He’s dope as hell. His studio’s like a warehouse. He has an art museum in the back of his warehouse, which is really dope. Me and Tip met him when he was doing an event at a skatepark, there were a lot of skater kids there. He said, “Hey, I have some stuff that I want you to get on.” We went to the studio after. He gave us a tour of the art, then we had the session. The whole day was an experience in itself.
Do you have go-to producers?
I have my own producer I work with. Matt works with a lot of other artists though. When he’s not recording me, he’s probably recording for Lil Baby. We’ve been working together for a while. We mesh really well. I like working with Matt.
Wait, so did the Stimulus Pack EP drop or no?
I was supposed to put out a project, but because of Corona[virus], my rollout got messed up. We’re supposed to do press in New York, press in L.A., but it stopped a lot of stuff. To put the full potential into my project, we stopped that. My fans were still expecting music, so we decided to drop one every Thursday for four Thursdays to form an entire project. The last Thursday, we’re going to put out two songs and a video, too.
What’s the significance in the title Stimulus Pack?
Everything going on right now. Everybody waiting on their money.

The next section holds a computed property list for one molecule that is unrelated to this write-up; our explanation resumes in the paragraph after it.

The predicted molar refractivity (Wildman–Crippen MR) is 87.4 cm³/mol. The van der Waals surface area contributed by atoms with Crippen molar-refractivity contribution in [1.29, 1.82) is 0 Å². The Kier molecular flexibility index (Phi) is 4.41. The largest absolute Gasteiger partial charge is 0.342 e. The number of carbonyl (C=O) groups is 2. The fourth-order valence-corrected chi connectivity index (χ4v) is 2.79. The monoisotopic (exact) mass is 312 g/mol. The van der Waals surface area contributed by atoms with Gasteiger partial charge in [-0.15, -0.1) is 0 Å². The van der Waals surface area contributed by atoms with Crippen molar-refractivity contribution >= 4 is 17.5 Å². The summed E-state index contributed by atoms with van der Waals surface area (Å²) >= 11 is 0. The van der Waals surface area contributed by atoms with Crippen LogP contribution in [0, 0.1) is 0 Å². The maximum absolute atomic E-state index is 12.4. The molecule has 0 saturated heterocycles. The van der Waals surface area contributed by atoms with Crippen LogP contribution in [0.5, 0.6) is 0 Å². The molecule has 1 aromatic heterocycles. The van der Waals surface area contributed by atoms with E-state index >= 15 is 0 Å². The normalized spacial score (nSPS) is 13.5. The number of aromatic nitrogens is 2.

How has quarantine been for you?
I’ve been quarantining before Corona[virus]. I’m a homebody. If I do shows, I fly in the day of. Fly out the next morning, I go back home. I’m comfortable. I’ve seen a lot of stuff and I get paranoid fast. I don’t do any type of drugs, I go out sober. When people are having fun, I’m just like, “Alright.”
Have you picked up any new hobbies or interests?
I’ve been on TikTok a whole lot. My nephew plays Roblox everyday, so I’m learning how to play Roblox.
How was linking with Plies on “Six Flags”?
Before “Six Flags,” I did one of Plies’ records with him called “I Know When You Lyin.” Plies is one of the people who knew I was pregnant. I might’ve told Tip the day before Plies found out. We shot the video on a yacht when I was four months pregnant. I got super sick, it was horrible. But, we made it look amazing. Plies is a real character, he’s funny as hell.
Best memory from that shoot?
There’s a padded area in the front of the yacht, we have these mini ukuleles and we’re dancing with them. He’s trying to show me how to dance, but I’m so busy trying to hide my stomach that it’s not working.
Congrats on releasing your book “Mind Over Matter.” How’s it feel to have it sell out in a day?